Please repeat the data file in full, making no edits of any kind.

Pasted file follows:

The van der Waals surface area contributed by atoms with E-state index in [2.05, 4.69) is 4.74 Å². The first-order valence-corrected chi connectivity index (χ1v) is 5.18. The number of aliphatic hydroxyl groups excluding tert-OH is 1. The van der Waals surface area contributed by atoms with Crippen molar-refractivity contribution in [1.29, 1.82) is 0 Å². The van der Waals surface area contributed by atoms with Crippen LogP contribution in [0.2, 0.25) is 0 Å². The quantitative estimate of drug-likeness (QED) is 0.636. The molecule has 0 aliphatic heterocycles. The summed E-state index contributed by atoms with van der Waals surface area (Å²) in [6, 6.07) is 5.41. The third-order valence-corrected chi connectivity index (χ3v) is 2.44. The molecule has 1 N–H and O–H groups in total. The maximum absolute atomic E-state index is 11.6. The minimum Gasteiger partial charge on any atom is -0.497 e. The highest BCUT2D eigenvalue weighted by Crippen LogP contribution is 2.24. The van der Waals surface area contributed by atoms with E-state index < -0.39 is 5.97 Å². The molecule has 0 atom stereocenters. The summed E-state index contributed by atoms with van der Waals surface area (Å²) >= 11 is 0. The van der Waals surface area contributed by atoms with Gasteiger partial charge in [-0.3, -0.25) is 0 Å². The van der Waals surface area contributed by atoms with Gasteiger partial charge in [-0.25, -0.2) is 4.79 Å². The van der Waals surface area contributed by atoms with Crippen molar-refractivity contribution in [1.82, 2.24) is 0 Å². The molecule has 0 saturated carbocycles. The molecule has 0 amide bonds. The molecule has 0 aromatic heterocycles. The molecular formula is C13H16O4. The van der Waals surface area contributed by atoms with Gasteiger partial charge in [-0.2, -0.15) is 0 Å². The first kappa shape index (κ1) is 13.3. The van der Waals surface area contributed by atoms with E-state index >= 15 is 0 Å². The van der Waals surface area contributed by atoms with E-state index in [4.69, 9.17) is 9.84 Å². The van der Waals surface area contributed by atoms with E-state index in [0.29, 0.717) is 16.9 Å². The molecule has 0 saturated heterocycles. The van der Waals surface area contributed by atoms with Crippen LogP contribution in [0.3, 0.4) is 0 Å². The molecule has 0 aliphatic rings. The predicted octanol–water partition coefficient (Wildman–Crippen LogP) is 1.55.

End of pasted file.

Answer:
The van der Waals surface area contributed by atoms with E-state index in [2.05, 4.69) is 4.74 Å². The first-order valence-corrected chi connectivity index (χ1v) is 5.18. The number of aliphatic hydroxyl groups excluding tert-OH is 1. The van der Waals surface area contributed by atoms with Crippen molar-refractivity contribution in [1.29, 1.82) is 0 Å². The van der Waals surface area contributed by atoms with Crippen LogP contribution in [0.2, 0.25) is 0 Å². The quantitative estimate of drug-likeness (QED) is 0.636. The molecule has 0 aliphatic heterocycles. The summed E-state index contributed by atoms with van der Waals surface area (Å²) in [6, 6.07) is 5.41. The third-order valence-corrected chi connectivity index (χ3v) is 2.44. The molecule has 1 N–H and O–H groups in total. The maximum absolute atomic E-state index is 11.6. The minimum Gasteiger partial charge on any atom is -0.497 e. The highest BCUT2D eigenvalue weighted by Crippen LogP contribution is 2.24. The van der Waals surface area contributed by atoms with E-state index < -0.39 is 5.97 Å². The molecule has 0 atom stereocenters. The summed E-state index contributed by atoms with van der Waals surface area (Å²) >= 11 is 0. The van der Waals surface area contributed by atoms with Gasteiger partial charge in [-0.3, -0.25) is 0 Å². The van der Waals surface area contributed by atoms with Gasteiger partial charge in [-0.25, -0.2) is 4.79 Å². The van der Waals surface area contributed by atoms with Crippen molar-refractivity contribution in [1.82, 2.24) is 0 Å². The molecule has 0 saturated carbocycles. The molecule has 0 amide bonds. The molecule has 0 aromatic heterocycles. The molecular formula is C13H16O4. The van der Waals surface area contributed by atoms with Gasteiger partial charge in [-0.2, -0.15) is 0 Å². The first kappa shape index (κ1) is 13.3. The van der Waals surface area contributed by atoms with E-state index >= 15 is 0 Å². The van der Waals surface area contributed by atoms with E-state index in [4.69, 9.17) is 9.84 Å². The van der Waals surface area contributed by atoms with E-state index in [0.29, 0.717) is 16.9 Å². The molecule has 0 saturated heterocycles. The van der Waals surface area contributed by atoms with Crippen LogP contribution in [0.3, 0.4) is 0 Å². The molecule has 0 aliphatic rings. The predicted octanol–water partition coefficient (Wildman–Crippen LogP) is 1.55.